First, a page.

Blog Update!
For those of you not following me on Facebook, as of the Summer of 2019 I've moved to Central WA, to a tiny mountain town of less than 1,000 people.

I will be covering my exploits here in the Cascades, as I try to further reduce my impact on the environment. With the same attitude, just at a higher altitude!

Thursday, August 13, 2009

Cash for Clunkers: epic fail

I'm not even going to touch on the most obvious reasons why the Cash for Clunkers program is an environmental failure. If you want a quick overview, you can read Ruchi's post on the matter.

Basically, what I see as the main issue with this program is that it is only applicable to cars 25-years-old and younger. So, any car built before 1984 can not be traded-in. Now, before you get all excited, I do realize that many cars manufactured in the early 80s are more fuel efficient than many of the modern behemoths currently on the road. But, those cars wouldn't be eligible because they are too fuel efficient. However, that does leave 5 million of the other stinkers ineligible and still on the road.

One huge issue is that cars built before the mid 1970s didn't have catalytic converters and, in many cases, spew out hundreds of times the amount of particulate matter than even the most fuel inefficient beast produces today.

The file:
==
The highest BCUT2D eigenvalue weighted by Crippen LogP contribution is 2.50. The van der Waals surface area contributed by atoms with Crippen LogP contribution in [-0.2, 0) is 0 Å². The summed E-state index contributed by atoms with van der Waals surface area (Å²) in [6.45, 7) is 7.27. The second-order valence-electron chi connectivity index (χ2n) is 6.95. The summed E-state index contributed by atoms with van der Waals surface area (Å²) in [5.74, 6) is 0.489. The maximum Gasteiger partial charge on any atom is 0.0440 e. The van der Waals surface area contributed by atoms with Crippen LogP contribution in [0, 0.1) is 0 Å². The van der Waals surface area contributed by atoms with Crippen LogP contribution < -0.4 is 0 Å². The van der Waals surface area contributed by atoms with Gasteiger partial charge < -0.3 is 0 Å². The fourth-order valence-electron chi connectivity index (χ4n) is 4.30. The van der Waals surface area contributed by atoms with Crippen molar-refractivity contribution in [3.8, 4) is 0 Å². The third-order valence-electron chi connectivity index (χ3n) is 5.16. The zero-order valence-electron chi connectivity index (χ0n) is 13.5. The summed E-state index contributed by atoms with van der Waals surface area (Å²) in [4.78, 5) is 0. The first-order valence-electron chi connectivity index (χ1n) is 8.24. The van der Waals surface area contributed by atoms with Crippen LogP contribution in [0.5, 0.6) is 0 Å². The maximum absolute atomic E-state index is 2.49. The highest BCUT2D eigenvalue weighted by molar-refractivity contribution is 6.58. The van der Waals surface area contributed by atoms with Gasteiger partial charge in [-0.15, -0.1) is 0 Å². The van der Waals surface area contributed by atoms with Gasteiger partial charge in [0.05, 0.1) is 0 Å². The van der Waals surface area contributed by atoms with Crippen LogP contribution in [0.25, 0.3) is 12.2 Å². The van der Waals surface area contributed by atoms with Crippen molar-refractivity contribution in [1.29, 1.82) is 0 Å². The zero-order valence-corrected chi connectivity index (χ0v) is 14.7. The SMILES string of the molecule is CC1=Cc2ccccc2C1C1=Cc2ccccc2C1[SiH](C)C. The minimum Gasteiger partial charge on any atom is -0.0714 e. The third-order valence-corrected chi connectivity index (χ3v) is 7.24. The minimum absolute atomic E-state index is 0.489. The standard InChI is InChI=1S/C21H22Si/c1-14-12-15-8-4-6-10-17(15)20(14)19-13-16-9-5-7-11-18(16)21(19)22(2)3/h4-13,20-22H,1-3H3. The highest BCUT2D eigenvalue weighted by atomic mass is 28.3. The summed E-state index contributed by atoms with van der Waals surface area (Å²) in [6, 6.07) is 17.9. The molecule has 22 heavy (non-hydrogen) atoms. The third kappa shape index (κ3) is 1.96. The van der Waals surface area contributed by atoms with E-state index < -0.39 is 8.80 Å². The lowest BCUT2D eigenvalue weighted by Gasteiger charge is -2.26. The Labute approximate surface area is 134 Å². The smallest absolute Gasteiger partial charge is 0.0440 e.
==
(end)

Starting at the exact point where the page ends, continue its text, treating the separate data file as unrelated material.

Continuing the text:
From the LA Times:
For example, a 1965 Chevrolet Malibu, when new, produced 400 times the smog-forming pollutants that a new 2010 Malibu produces, said John Swanton, an air pollution specialist with the board. Thus, an old Malibu driven only 1,000 miles per year produces as much pollution as a new Malibu would in 400,000 miles.

Why is it that the cars that really need to be pulled off the road aren't eligible for this program? Well, it seems that the classic car lobby managed to get older cars excluded. I don't understand the impetus for this lobbying effort, I'm sure there is one that makes sense to somebody, but frankly, the people I know that drive their classic cars around regularly really need some serious emissions control (but that's another story entirely).

I believe most of this has something to do with the aftermarket parts manufacturers not wanting their customer base removed. Unfortunately, the result is that the guy that drives a beat-up 1981 Dodge pickup can't take advantage of this program, even though his car doesn't exactly qualify as a "classic car" and, realistically, isn't spending a whole lot tricking out his ride.

So, is this program devised to help get fuel inefficient cars off the road, or really, just to move new cars off the lot? Methinks that if this program were really about fuel efficiency and pollution they would have told the classic car lobbying group to go stick it up their hotrod. You can thank the government for another auto bailout, this one more back-handed than usual.


Kate said...